Vinyl / Digital + 12 pg. booklet
On his debut LP, Alabama poet & performer Johnny Coley delves into the saltwater poolof his mind to extract lucid observations that drip like surreal front porch gossip. With a drawling voice
equally poignant and comic, Johnny's experimental storytelling unfolds like an old familiar blanket...
musty and stained with various bodily fluids...a map of time, pleasure and disintegration. The music
surrounding his verbal riffing is made by an array of off-beat combos: two banjos and a transistor radio
screeching and braying in a field, amplified chalkboard paired with upright bass and mysterious German
electronics, a brushed snare gently sizzling with harp and pyraharp. Johnny Coley & crew keep things
loose, unpredictable and juicy.
Percussionist Jimmy Griffin reflects on improvising with Johnny:
Jimmy: I had a mustang that hadn’t broken yet. Johnny lived at Highland Towers, you know the one, the middle
tower between the two parks. And there was a cool, black gentleman named Horace, who could do the moonwalk.
He lived in the projects in West End, close to where I lived. So every morning, I would get in the mustang, drive to
the projects parking lot to pick up Horace, go to Highland Towers, pick up Johnny, and it was a Mountain Brook
lawn service, drive to Mtn. Brook, and do this lawn service gig. Oh and then Johnny was the driver for the lawn
service truck we were using. And they would send us on jobs in Mtn. Brook, and we would get lost half the time
(laughs), and we’d have to come back and say, “We couldn’t find the house!”
Jasper Lee: It’s like a labyrinth over there.
JG: So, one of the things was, um… I think the lawnmowers had a brand name like “Lawnboys”. So Johnny and I
would joke about, “Well, we gotta load the lawn boys onto the truck”, like they were living things. It was a wild job.
But I remember everyday, you know, it was kinda like a gig. And so.....to tell you the truth, it just seems like I always
knew Johnny. So I can’t tell you when I met Johnny, but we had mutual friends, mutual activities, and just faded in and out.
I can say about Johnny, because thinking about calling the lawnmowers the “lawn boys”, and they were like, you know,
what is it, Lord of the Rings, you know? Inanimate objects can be living objects. So I wanna say that Johnny had this
sense of improvisation always. Even while cutting grass. (laughs)
JL: Even while cutting grass.
JG: Even while cutting grass, so that’s sort of, that’s where we could have endless conversations, and when they were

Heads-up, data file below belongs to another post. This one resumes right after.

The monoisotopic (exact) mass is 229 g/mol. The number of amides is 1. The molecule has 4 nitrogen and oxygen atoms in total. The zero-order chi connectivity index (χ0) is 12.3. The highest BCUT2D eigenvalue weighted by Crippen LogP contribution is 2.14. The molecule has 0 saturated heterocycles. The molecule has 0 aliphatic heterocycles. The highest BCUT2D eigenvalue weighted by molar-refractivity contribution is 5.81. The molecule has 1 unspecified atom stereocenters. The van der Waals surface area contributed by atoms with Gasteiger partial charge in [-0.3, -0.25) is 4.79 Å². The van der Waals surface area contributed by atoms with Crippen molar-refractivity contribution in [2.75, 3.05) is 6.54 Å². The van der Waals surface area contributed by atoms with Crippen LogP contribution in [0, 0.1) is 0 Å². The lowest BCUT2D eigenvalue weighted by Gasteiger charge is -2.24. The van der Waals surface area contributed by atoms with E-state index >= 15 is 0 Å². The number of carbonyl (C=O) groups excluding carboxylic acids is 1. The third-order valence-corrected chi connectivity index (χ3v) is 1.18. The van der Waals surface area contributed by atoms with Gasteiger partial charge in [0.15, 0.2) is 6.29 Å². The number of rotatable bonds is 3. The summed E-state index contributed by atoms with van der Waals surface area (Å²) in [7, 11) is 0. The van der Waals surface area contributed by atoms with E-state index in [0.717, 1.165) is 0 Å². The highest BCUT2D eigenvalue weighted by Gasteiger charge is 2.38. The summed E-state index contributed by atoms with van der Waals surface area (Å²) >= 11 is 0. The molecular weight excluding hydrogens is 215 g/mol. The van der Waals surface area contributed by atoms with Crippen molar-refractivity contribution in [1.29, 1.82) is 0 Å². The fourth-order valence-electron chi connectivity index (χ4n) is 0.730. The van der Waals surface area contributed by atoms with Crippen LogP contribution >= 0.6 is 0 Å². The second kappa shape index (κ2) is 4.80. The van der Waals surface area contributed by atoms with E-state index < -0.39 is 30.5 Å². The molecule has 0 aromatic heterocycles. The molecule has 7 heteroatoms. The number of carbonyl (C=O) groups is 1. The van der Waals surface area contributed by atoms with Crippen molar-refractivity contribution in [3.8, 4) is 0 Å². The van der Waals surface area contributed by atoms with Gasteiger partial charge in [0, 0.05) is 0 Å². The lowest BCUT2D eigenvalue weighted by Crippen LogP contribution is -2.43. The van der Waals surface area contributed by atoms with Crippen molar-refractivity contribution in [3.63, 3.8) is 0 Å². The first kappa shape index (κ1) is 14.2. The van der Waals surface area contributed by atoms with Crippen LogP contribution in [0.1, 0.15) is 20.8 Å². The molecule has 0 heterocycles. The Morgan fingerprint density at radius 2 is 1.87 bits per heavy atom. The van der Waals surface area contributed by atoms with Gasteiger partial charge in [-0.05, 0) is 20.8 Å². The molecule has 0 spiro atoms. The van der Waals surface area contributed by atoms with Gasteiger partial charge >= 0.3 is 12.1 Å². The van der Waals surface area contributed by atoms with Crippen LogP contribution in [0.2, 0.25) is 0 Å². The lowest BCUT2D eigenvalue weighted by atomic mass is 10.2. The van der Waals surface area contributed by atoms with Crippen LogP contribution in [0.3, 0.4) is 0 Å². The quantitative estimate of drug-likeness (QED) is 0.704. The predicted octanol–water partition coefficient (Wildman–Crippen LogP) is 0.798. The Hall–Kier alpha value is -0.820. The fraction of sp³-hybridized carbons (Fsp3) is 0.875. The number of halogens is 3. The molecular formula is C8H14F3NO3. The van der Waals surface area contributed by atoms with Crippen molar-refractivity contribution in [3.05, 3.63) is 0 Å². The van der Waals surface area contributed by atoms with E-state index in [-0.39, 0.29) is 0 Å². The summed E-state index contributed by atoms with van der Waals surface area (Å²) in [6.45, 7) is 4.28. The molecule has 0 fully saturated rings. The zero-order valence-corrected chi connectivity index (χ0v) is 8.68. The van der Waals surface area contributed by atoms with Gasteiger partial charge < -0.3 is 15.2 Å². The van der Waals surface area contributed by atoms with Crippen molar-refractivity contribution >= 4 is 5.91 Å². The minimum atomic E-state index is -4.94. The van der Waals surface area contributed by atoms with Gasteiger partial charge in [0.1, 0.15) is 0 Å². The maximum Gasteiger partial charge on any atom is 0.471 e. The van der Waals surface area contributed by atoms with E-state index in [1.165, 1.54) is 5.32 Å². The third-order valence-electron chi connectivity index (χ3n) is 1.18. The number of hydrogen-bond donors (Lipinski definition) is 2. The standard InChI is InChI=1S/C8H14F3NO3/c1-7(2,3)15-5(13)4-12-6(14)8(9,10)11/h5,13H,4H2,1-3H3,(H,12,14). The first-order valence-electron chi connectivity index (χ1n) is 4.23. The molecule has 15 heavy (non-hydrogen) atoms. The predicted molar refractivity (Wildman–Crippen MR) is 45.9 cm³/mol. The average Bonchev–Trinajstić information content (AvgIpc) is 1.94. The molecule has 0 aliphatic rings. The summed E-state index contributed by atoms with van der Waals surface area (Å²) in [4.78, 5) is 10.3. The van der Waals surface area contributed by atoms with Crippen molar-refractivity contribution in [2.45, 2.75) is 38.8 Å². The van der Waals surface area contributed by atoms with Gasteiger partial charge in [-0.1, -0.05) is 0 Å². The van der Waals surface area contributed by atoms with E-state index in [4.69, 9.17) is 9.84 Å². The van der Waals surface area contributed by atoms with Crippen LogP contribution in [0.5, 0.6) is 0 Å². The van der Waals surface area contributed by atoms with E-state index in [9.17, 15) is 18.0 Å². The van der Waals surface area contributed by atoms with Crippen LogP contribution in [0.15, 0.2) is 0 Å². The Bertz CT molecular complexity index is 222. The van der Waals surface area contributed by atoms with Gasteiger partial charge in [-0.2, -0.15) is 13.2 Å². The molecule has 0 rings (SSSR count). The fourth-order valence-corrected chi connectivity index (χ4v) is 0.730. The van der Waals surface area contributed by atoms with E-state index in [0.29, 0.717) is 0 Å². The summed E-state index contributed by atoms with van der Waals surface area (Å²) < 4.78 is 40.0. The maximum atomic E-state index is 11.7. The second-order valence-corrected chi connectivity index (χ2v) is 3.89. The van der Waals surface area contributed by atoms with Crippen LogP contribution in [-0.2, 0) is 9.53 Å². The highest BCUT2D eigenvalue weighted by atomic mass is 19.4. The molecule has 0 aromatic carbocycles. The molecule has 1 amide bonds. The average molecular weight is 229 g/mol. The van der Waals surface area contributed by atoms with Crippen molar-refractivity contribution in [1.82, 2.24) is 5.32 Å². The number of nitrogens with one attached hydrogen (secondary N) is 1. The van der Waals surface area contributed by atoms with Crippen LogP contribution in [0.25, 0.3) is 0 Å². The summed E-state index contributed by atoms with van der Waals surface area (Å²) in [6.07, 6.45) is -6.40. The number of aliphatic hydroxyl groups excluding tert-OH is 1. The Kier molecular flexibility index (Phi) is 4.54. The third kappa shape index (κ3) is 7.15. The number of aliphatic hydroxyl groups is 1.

over, you don’t even know what you talked about, you know......So, Johnny’s a master improviser.....though we weren’t
very good at mowing grass. (Laughs). I think Johnny’s such a good improviser cuz, like myself, we both had jobs we
weren’t really that good at. (Laughs). So if you give him something he’s really good at, like art and poetry and improvisation,
and listening and responding to musicians, well there you go. Johnny has some magic in his voice that catches everybody’s
attention, I think if Johnny’s reading or especially improving the music, people are kinda leaning forward because that voice,
that cadence, unusual juxtaposition, things you know all about and things you don’t know anything about. It just pulls
everybody in. And he knows when to stop. Some of us don’t (laughs).
Tape / Digital
on Astral Editions
Their breaths move through you like fragrance...
Landscape Man is the second album I've collaborated with Johnny Coley and friends on. It was an extreme
pleasure to play on this and mix it together with Turner, who had the vision to combine recordings from
two performances into a profound journey greater than the sum of its parts. I don't know if you'll ever hear another
record with this magikal crew all in one place!: Jimmy Griffin, LaDonna Smith, Rodger Stella, Milton Ragsdale,
Amber Ragsdale, Rodney Hasty, Kyle Eyre Clyd, Turner Williams Jr., Mona Assayag, myself, Hunter Bell, Juball Dalzell.
It was a freezing rainy day....December 22, 2019. Ain't nobody coming to the Firehouse tonight unless you're
playing in the band. Forget it...they should shut down the city when it rains like this. We all crammed onto the
stage anyway, ten lit souls making the most minimal sounds possible underneath Johnny's voice. Cliché as it
sounds, we were really listening. Fuck, probably too tired to do much else. "All I can play is two notes, man..."
And Jimmy got his car keys out, jangling 'em in front of the mic. Last month, he was sweeping a dollar bill
around the stage with one of his snare brushes. You're goddamn right he was, that's the kind of town this is.
"I'm nineteen and I'm in love with love." Maybe the last time I'd be truly carefree (it only seems so in retrospect)
....what hellfreakride would come next. Anyway, Johnny still lives up in the Highland Tower. Just a neighborhood
poet, doing his thing. Wait, I probably shouldn't tell people where he lives....tomorrow there'll be hundreds of
teenagers trying to sneak into his apartment to ask for an autograph or take pictures of him asleep. That's what
it's like being a living legend. People bring you things.....coffee, drugs, clothes, paper to write on....
...there is no other like Johnny Coley.